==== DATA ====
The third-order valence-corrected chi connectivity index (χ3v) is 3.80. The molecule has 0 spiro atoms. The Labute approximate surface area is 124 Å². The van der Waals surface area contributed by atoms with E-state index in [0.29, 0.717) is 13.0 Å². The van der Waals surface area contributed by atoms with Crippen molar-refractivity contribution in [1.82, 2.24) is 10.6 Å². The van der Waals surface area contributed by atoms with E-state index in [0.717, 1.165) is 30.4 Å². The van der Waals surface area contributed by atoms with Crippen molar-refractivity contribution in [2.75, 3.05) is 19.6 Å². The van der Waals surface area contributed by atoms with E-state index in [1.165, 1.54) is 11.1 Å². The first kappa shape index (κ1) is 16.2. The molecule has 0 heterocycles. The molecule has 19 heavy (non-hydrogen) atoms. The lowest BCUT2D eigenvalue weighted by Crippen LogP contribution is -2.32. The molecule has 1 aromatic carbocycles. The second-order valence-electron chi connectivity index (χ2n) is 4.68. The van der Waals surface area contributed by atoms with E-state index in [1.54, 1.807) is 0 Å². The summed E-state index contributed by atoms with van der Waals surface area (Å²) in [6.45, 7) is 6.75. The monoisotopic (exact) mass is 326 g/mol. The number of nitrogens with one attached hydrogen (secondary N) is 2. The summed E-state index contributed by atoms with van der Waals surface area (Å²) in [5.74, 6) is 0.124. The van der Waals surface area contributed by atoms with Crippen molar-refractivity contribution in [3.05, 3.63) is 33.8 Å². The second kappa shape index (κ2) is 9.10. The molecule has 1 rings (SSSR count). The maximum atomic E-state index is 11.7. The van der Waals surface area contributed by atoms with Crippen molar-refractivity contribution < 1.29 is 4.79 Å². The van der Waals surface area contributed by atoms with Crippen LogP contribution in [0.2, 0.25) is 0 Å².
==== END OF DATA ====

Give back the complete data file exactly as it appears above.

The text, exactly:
The third-order valence-corrected chi connectivity index (χ3v) is 3.80. The molecule has 0 spiro atoms. The Labute approximate surface area is 124 Å². The van der Waals surface area contributed by atoms with E-state index in [0.29, 0.717) is 13.0 Å². The van der Waals surface area contributed by atoms with Crippen molar-refractivity contribution in [1.82, 2.24) is 10.6 Å². The van der Waals surface area contributed by atoms with E-state index in [0.717, 1.165) is 30.4 Å². The van der Waals surface area contributed by atoms with Crippen molar-refractivity contribution in [2.75, 3.05) is 19.6 Å². The van der Waals surface area contributed by atoms with E-state index in [1.165, 1.54) is 11.1 Å². The first kappa shape index (κ1) is 16.2. The molecule has 0 heterocycles. The molecule has 19 heavy (non-hydrogen) atoms. The lowest BCUT2D eigenvalue weighted by Crippen LogP contribution is -2.32. The molecule has 1 aromatic carbocycles. The second-order valence-electron chi connectivity index (χ2n) is 4.68. The van der Waals surface area contributed by atoms with E-state index in [1.54, 1.807) is 0 Å². The summed E-state index contributed by atoms with van der Waals surface area (Å²) in [6.45, 7) is 6.75. The monoisotopic (exact) mass is 326 g/mol. The number of nitrogens with one attached hydrogen (secondary N) is 2. The summed E-state index contributed by atoms with van der Waals surface area (Å²) in [5.74, 6) is 0.124. The van der Waals surface area contributed by atoms with Crippen molar-refractivity contribution in [3.05, 3.63) is 33.8 Å². The second kappa shape index (κ2) is 9.10. The molecule has 1 rings (SSSR count). The maximum atomic E-state index is 11.7. The van der Waals surface area contributed by atoms with Crippen molar-refractivity contribution < 1.29 is 4.79 Å². The van der Waals surface area contributed by atoms with Crippen LogP contribution in [0.2, 0.25) is 0 Å².